In her pre­sen­ta­tion, Ivana Zelić point­ed out that women with dis­abil­i­ties face many chal­lenges, one of the promi­nent prob­lems being acces­si­bil­i­ty of rel­e­vant ser­vices and insti­tu­tions. She men­tioned that her orga­ni­za­tion is con­duct­ing an action research in sev­en cities in Vojvo­d­i­na (Novi Sad, Srem­s­ka Mitro­vi­ca, Vršac, Som­bor, Sub­ot­i­ca, Kikin­da and Zren­janin) in which insti­tu­tions (wel­fare and health­care, judi­cia­ry and the police) are giv­ing their feed­back on acces­si­bil­i­ty of their ser­vices to women with dis­abil­i­ties in sit­u­a­tions of vio­lence. The research is a part of the Sup­port­ing CSOs in straight­en­ing the pro­vi­sion of ser­vices to women and girl sur­vivors of vio­lence specif­i­cal­ly to mar­gin­al­ized group of women, such as women with dis­abil­i­ties and to sur­vivors of rape and sex­u­al assault, imple­ment­ed in coop­er­a­tion with UN WOMEN and with the sup­port of Euro­pean Com­mis­sion. Women with var­i­ous types of dis­abil­i­ties have also par­tic­i­pat­ed in the research and shared their expe­ri­ence about vio­lence they had sur­vived, as well as the way var­i­ous insti­tu­tions treat­ed them upon report­ing it.

Pre­lim­i­nary data indi­cate that most women with dis­abil­i­ties in Vojvo­d­i­na have expe­ri­enced or endured vio­lence (55.4%), where­as only 15.45% of them have report­ed it.

A fifth of respon­dents (20%) claim they have received no infor­ma­tion what­so­ev­er on the pro­ceed­ings ini­ti­at­ed upon they have report­ed the vio­lence. While 15% claim that police offi­cers gave only a ver­bal warn­ing to the per­pe­tra­tor, 10% got court-ordered pro­tec­tion mea­sures from domes­tic vio­lence, and only 5% divorced, aka got cus­tody over chil­dren. Respon­dents also stat­ed that they received addi­tion­al infor­ma­tion, legal and psy­cho­log­i­cal sup­port.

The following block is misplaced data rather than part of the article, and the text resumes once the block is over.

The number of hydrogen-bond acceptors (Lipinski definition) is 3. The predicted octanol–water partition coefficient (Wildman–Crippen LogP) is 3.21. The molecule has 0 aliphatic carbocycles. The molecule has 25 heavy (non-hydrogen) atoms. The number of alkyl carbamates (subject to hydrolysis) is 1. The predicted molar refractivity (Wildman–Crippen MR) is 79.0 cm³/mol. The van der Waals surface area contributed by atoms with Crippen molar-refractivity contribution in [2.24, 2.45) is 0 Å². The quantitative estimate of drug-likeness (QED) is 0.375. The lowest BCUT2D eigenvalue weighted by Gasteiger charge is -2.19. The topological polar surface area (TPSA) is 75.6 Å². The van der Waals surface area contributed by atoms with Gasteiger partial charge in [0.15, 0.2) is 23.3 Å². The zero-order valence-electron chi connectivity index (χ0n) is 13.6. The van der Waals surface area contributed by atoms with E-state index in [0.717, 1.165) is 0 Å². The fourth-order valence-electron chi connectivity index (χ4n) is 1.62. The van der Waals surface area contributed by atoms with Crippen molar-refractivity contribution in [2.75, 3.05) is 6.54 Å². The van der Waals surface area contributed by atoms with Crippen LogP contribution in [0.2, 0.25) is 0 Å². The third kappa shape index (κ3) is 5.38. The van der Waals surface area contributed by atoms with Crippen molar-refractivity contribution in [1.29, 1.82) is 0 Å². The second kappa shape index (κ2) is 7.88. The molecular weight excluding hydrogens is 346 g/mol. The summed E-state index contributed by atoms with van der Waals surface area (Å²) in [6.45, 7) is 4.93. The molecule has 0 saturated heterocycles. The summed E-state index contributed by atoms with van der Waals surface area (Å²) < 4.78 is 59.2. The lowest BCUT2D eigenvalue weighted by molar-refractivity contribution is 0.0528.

Most respon­dents (41.2%) claim that there have been no for­mal pro­ceed­ings in cas­es of report­ing such vio­lence, while only 14.7% of them are sat­is­fied with these pro­ceed­ings. The respon­dents are sat­is­fied with the feed­back they got, most com­mon­ly from the Women’s SOS Cen­ter and IZ KRUGAVOJVODINA orga­ni­za­tion. They are not sat­is­fied with the actions of the police, wel­fare staff and the schools.

IZ KRUGAVOJVODINA orga­ni­za­tion not­ed the fol­low­ing issues con­cern­ing women with dis­abil­i­ties report­ing vio­lence per­pe­trat­ed against them: prej­u­dice, not know­ing their own rights, lack of sup­port, feel­ing of fear, guilt and shame, not rec­og­niz­ing vio­lent behav­ior as such, per­ceiv­ing dis­abil­i­ty as the cause of vio­lence, rare report­ing of vio­lence, inac­ces­si­bil­i­ty of insti­tu­tions, phys­i­cal depen­dence on the vio­la­tor, women are not trust­ed and, most impor­tant­ly, women with dis­abil­i­ties are very dif­fi­cult to tar­get and reach with infor­ma­tion about the avail­able sup­port sys­tems.

Despite ini­tial pos­i­tive indi­ca­tors con­cern­ing imple­men­ta­tion of the new Law, there is still a series of prac­ti­cal prob­lems, espe­cial­ly as re. women from mar­gin­al­ized social groups. All sem­i­nar par­tic­i­pants agreed that it is nec­es­sary to inform women con­tin­u­al­ly, along with a con­sis­tent imple­men­ta­tion of the Law, in order for it to be equal­ly rel­e­vant for women from all walks of life.

Pre­pared by: Ivana Zelić